Elem Sites (weekly)

Posted from Diigo. The rest of my favorite links are here.

Elem Sites (weekly)

Posted from Diigo. The rest of my favorite links are here.

Elem Sites (weekly)

Posted from Diigo. The rest of my favorite links are here.

GAFE, Google Classroom Assignments and Movenote

Two great resources that work great together!

A lot of teachers are using Google Classroom to build classroom community, assign work, give feedback and manage files. If you aren’t using Google Classroom yet, learn more here.Screen Shot 2015-03-07 at 9.16.08 AM Your district or organization must have Google Apps for Education (GAFE).

To the right is a great graphic of the assignment flow. Read all about it here.

One thing that can create an issue for the teacher is that when they assign an assignment, the teacher is not able to see the options the students see when they click on the assignment.  After working with multiple classrooms and seeing this issue recur, I put together a Slides presentation with text tips for teachers. Depending on the type of deliverable to be submitted by the student, the teacher can copy the text from a slide in the presentation and paste it right into the assignment, along with the assignment details. Here is a direct link to the Slides presentation so you can make a copy for yourself!

Screen Shot 2015-03-07 at 9.02.34 AMAnother great resource that works wonderfully with Google Apps for Education is Movenote. I used Movenote to narrate my Slides presentation. To get started, using the Chrome browser you simply add movenote to gmail.

Then you can initiate a Movenote screencast from within gmail or by clicking the Movenote extension icon on the toolbar of the browser. You can choose to include an inset video of yourself along with the narrated slides – or turn the video off. Movenote also includes annotation tools! To screencast with Movenote, you must have slides or images prepared in advance. Once the video is complete, you can send by gmail or click the gear icon to share other ways, including embedding, as I did below.


Frontline: Generation Like

Screen Shot 2014-02-19 at 9.20.00 AMGeneration Like aired last night on Frontline and, in my opinion, is required viewing for every teacher (and parent) for a variety of reasons. In my role as an educator, I was very interested in the technology piece, but it also speaks to how our students are “working” online for themselves and for big companies.

Honestly, there was much that I didn’t realize was going on and I feel like I am “in the know” on a lot of things.  http://www.pbs.org/wgbh/pages/frontline/generation-like/

The episode shows a real shift in business models and a widening of the digital generation gap in some cases. The videos on the PBS Frontline page would be great conversations starters in many types of classrooms!

Did you watch? What did you think?

Engaging Classroom 2

Last week, I wrote about Engaging Tasks for an engaging classroom. As a former elementary teacher, I would love to have an overall engaging scenario for my classroom if I were to end up there again. Imagine entering the class/course and being given scenario about the entire year, semester, or trimester complete with a role and task.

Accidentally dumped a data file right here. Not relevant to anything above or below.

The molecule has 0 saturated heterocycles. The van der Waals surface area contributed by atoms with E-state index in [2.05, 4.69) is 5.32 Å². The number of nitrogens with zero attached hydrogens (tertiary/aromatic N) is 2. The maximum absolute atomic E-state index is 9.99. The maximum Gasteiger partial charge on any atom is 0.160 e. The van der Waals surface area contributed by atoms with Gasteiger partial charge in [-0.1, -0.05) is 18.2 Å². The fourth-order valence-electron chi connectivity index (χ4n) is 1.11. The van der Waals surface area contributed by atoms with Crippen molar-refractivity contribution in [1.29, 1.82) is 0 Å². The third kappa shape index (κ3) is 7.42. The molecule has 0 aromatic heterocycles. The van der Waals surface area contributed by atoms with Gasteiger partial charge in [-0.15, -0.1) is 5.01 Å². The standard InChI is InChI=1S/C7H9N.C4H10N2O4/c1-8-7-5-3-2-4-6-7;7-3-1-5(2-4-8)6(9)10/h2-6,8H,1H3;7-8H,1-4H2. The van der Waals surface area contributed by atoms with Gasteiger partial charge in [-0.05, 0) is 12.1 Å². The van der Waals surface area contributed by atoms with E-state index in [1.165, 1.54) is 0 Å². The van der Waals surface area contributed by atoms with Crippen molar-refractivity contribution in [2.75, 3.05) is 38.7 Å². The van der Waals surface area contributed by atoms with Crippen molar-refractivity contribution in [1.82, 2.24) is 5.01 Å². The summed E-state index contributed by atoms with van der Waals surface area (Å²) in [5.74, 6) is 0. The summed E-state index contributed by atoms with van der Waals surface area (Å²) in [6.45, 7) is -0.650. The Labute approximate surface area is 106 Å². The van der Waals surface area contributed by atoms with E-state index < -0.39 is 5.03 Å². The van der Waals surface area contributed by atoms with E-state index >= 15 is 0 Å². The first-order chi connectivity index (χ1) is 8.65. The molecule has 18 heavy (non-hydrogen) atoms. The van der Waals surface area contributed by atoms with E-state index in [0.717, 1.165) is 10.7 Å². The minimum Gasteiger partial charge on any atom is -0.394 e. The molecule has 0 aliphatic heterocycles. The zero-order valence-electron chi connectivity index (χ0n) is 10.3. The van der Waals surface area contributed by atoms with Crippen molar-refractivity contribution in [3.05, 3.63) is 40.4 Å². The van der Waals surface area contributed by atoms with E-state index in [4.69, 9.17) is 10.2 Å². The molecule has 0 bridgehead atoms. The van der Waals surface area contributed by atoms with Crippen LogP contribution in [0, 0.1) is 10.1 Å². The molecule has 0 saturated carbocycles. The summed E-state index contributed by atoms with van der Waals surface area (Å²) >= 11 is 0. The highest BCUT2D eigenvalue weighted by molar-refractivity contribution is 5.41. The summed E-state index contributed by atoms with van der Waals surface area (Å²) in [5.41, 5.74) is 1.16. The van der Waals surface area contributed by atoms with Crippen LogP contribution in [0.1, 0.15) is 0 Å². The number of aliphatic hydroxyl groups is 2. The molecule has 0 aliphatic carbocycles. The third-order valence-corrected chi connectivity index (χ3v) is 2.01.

Some theme ideas I have for this are:

  • Detectives
  • Inventors/Innovators
  • Humanities explorers
  • Cultural Investigators
  • Time Travelers
  • Anthropologists

This thinking may be a result of the fact that I became an educator during a time of thematic teaching and whole language. I make no apologies for that:) I think a theme based classroom provides a great framework for an entire school year as a way to keep a sense of “we are in this together” for students and families. I would love to hear other theme based classroom ideas!

Elem Sites (weekly)

Posted from Diigo. The rest of my favorite links are here.

Engaging Classroom

Light bulb

During a presentation/discussion with Mike Muir at an Eduspire Summer Institute, we discussed Engaging Tasks. With each slide of the presentation we reviewed scenarios for activities that introduced a task for students. My initial reaction was, “This seems so obvious!  I can’t believe teachers aren’t already doing this.”

Then we looked back at the Webquest framework! We had webquest creation as a whole school district activity for teachers back in 2003. So, what happened? If this idea was a good one that makes school better for students, why aren’t we all doing it? I agreed with Mike, that our webquest implementation became an internet scavenger hunt for students. The scenario/task might have been good, but then we simply asked students to answer questions about a topic. An online search to complete a worksheet.

So, where do we go from here? Why can’t we take every “unit” we have and create an engaging task that students have to research, think about, discuss and defend. Mike’s suggestions for good tasks:

  • Relate to curriculum
  • Have compelling scenario, role and task (3 components)
  • Story form without teacher talk or procedural steps
  • Focus on higher order thinking (apply, analyze, evaluate, create)
  • Authentic and believable
  • Interesting or significant

Visit the What Makes for a Great Engaging Task  page to really dig deep on this idea. With regard to higher order thinking, consider the idea of flipping Bloom’s Taxonomy and letting students create something first. Then the task becomes a rubric of sorts to lead them through building foundational knowledge on their own with guided instruction. Their initial creation improves with time, effort and feedback.


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